Monse, Salvador and Pedro were in town last week and over
the weekend helped Howdy and Mirta work on their house, and
had most of the front of the house repainted by Friday
"It's going to be good...once it's painted, it will look
nice," said Howdy. "My mom wants us to plant cactus in the
Tenants protected under Texas law
By GREG HARMAN
PECOS, March 31, 1998 - Holes in the roof would be leaking
rain onto your bed -if it ever rained in West Texas -and the
electrical outlet in the kitchen has started to smoke. The
landlord says there is nothing he can do. What can you, as
the tenant, do to get the repairs made so that your family
can live in relative safety?
According to Attorney General Dan Morales, under Texas law
the landlord guarantees that the rental property, whether
house or apartment, is a fit place to live.
"You have a right," said Morales, "to demand that the
landlord repair any condition that materially affects your
health and safety. This includes problems caused by normal
wear and tear to the building."
The landlord may not evict or otherwise punish you for
requesting repairs to be made. If he or she refuses your
request, one thing you should not do, according to Morales,
is refuse to pay your rent.
"A landlord is liable for repairs if you are not delinquent
in your rent; you have given written notice of a condition
needing repair; the condition materially affects the
physical health or safety of an ordinary tenant; and the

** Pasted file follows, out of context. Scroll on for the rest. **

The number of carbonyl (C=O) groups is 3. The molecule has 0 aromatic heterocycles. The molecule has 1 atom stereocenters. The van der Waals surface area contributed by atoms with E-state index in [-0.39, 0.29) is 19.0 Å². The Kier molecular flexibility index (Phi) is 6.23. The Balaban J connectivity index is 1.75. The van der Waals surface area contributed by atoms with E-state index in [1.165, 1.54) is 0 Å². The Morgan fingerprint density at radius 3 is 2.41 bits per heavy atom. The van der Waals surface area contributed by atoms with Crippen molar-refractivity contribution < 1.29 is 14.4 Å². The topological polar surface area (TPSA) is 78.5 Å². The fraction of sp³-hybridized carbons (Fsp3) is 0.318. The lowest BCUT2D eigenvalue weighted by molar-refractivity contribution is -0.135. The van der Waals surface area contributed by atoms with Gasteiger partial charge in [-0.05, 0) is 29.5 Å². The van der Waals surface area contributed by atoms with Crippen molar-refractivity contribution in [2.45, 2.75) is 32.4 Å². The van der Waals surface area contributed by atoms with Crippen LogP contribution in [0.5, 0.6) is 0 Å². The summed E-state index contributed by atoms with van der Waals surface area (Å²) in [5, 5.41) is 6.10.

landlord has not made a diligent effort to fix the problem
after a reasonable time has passed," said Morales.
After the first written letter is given to the landlord,
notifying them of the problem, you should allow seven days
for a response. If a week comes and goes without an answer
you may need to draft another letter. The tenants options at
this point include ending your lease, filing suit against
the landlord, or, if the problem demands immediate
attention, paying for the repairs yourself and deducting it
from your monthly rent. However, if you caused the damage
yourself the landlord is not responsible to repair it.
Nellie Gomez, executive director of the Pecos Housing
Authority, said that a lot of people "settle for what they
can get and don't realize the hazards to their health and
safety. They just want a roof over their heads."
Gomez said that the PHA is required to provide running
water, access to heating and cooling, working plumbing,
smoke detectors, bolt locks, water heaters and homes free of
lead-based paint for tenants in sub-standard housing. She
said she suspected the laws concerning private landlords
were similar to the guidelines of the PHA.
Tenants with persistent problems may contact their local
tenant council or Better Business Bureau. Customer
complaints may also be filed with the Attorney General's
Light luminaires to fight cancer
PECOS, March 31, 1998 - Orders are now being accepted for
luminaries to be lit in Pecos during the American Cancer
Society's upcoming "Relay for Life."